Host should also protect students on electives from HIVBMJ 2003; 326 doi: https://doi.org/10.1136/bmj.326.7384.338/a (Published 08 February 2003) Cite this as: BMJ 2003;326:338
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Tai, Neilson and Boffard proposed that hosts for medical students on
electives should develop protocols for handling sharps to help protect
students from exposure to HIV1. We feel that protecting medical students
from exposure to HIV and other blood borne diseases is not a problem just
for institutions hosting medical student electives but that it should be
tackled by all medical schools for all medical students. Any patient has
the potential to carry a blood borne disease and students should be taught
to take adequate precautions for all patients.
We recently conducted a small study observing year 4 medical students
inserting intravenous cannula on ward patients. The results for infection
control and handling of sharps are worrying (Table 1). Anecdotally some
students didn’t wear gloves as they felt the patient wasn’t in an “at risk
Table 1. Observations of medical students in infection control and sharps handling for insertion of intravenous cannulae. Yes No Take sharps bin to bedside* 18 (53%) 15 (44%) Decontaminate hands 8 (23%) 26 (77%) Wear gloves 24 (71%) 10 (29%) Dispose of sharp in sharps bin* 15 (44%) 18 (53%) * NB: in one case a supervising junior doctor took the sharps bin to the bedside and disposed of the sharps.
A study by Goodfellow and Claydon of recent medical graduates in
England showed that many were inexperienced in invasive practical
procedures2. How we teach and assess students in invasive practical
procedures needs to be addressed and strengthened. Guidelines/protocols
for practical procedures need to be developed that are transparent and
reflect best practice. These guidelines need to be disseminated to
students and their tutors. However, one of the main perceived problems is
that students are not observing good practice by doctors involved in
invasive procedures on the wards. Unless poor role modelling is addressed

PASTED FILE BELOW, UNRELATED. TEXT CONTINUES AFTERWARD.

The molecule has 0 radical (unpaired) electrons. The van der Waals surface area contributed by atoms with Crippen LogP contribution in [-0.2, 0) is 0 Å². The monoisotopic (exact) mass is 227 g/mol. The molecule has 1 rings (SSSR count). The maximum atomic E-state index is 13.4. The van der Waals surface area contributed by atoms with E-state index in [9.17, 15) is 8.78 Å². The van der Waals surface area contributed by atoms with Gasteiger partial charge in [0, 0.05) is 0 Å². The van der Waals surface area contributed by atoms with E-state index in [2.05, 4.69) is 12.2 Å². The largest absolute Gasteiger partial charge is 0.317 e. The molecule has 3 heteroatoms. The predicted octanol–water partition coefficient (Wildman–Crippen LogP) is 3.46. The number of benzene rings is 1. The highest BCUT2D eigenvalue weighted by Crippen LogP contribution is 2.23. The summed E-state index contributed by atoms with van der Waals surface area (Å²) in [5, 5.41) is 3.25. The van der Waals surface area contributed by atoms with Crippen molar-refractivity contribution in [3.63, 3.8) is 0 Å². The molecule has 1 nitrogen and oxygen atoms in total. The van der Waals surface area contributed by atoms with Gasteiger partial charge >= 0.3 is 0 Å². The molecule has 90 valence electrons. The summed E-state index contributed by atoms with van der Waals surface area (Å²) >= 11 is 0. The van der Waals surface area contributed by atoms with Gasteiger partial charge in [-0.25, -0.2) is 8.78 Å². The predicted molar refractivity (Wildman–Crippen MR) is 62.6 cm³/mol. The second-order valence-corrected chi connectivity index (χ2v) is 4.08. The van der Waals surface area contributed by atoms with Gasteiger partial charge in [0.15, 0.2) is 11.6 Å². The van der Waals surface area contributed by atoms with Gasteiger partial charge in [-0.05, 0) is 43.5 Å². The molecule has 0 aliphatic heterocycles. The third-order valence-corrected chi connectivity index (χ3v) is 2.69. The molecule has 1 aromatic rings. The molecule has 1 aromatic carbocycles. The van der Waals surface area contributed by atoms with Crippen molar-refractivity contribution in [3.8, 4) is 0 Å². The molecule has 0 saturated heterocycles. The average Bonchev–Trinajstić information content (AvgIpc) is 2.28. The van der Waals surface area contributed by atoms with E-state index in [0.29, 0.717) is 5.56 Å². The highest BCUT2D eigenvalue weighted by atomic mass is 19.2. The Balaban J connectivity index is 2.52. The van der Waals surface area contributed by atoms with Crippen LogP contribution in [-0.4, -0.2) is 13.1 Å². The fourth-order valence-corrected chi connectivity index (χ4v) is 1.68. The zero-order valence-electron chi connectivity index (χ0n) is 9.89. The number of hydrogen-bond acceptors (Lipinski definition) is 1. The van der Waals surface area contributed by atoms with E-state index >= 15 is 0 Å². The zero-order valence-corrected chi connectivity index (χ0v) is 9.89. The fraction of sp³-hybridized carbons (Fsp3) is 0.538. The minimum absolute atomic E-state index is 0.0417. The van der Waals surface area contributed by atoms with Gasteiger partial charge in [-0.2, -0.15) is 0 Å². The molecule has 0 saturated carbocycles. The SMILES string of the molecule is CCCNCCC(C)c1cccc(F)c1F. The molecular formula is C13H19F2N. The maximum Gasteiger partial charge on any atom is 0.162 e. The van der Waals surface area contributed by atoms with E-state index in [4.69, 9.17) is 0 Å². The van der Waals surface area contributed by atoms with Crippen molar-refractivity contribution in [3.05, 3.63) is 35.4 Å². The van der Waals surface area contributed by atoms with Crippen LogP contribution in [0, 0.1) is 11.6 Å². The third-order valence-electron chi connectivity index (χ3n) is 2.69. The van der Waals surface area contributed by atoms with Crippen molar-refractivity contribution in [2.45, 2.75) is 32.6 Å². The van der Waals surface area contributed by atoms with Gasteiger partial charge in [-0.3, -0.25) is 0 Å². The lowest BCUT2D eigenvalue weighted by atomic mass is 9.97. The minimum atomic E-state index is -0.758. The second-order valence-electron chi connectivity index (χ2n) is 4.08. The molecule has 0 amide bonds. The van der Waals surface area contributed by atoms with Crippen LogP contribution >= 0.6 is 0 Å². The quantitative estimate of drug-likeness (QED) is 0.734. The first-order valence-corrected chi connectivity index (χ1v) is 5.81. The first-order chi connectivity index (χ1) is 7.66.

guidelines and protocols will have little impact.
Dr SC Rennie, BST SHO, Ninewells Hospital, Dundee.
Mrs L Malek, SCOT project officer, University of Dundee.
Ms JR Rudland, Lecturer in Medical Education, University of Dundee,
1. Tai NRM, Nielson S, and Boffard K. Host should also protect
students on electives from HIV. BMJ 2003; 326: 338 - 338.
2. Goodfellow PB, Claydon P. Students sitting medical finals – ready
to be house officers? J Roy Soc Med 2001; 94: 516-520.
Competing interests: Table 1. Observations of medical students in infection control and sharps handling for insertion of intravenous cannulae.Yes No Take sharps bin to bedside* 18 (53%) 15 (44%)Decontaminate hands 8 (23%) 26 (77%)Wear gloves 24 (71%) 10 (29%)Dispose of sharp in sharps bin* 15 (44%) 18 (53%)* NB: in one case a supervising junior doctor took the sharps bin to the bedside and disposed of the sharps.
Tai and Nielson’s trauma unit should be commended for their efforts
to protect foreign students from HIV during their elective attachments.
They describe an induction package for students concerning needle-stick
injuries as well as 24 hour support from an HIV specialist nurse and
immediate availability of HIV post exposure prophylaxis. It is useful for
foreign students to know the support that will be available to them during
their elective attachment in the trauma unit at Johannesburg General
However, their argument that the above measures should be regarded as
a minimum for any institution hosting elective medical students is
unrealistic at present. This needs development over time.
Whilst it may be possible for larger institutions to have such
procedures and measures in place, smaller rural host hospitals may find it
difficult or impossible to comply with Tai and Nielson’s recommendations.
Many students undertake electives in rural communities and hospitals
where such comprehensive education packages and post-exposure support may
not be fully available. These communities may not have availability of
post-exposure prophylaxis for their own permanent staff, or anti-
retroviral therapy for patients in the local community. If the lack of
these measures were to deter medical students from completing their
elective attachments in such communities then extremely valuable
experiences will be lost.
Tilzey and Banatvala describe updated medical school policies
concerning HIV protection on electives. (2)
Medical schools sending students on elective attachments should
ensure that, prior to departure, students are fully informed about the
management of needle stick injuries and post exposure prophylaxis as well
as many other issues concerning electives in foreign countries, including
malaria and other tropical diseases, personal safety, high-risk surgical
procedures and responsibilities of students, who are not yet fully
qualified doctors, to recognise their limitations in a foreign
Planning for the elective attachment should be an integral part of
any medical school curriculum. Despatching medical schools have a
responsibility to ensure that students are as well prepared as possible
prior to their elective attachments. This must not be devolved to the host
institutions unless a clear education and support package exists for
students in their new environment.
(1) Tai NRM, Nielson S, Boffard K. Host should also protect students
on elective from HIV. BMJ 2003;326:338 (8 February)
(2) Tilzey AJ, Banatvala JE. Protection from HIV on electives:
questionnaire study of UK medical schools. BMJ 2003;325:1010-1 (2
Competing interests: No competing interests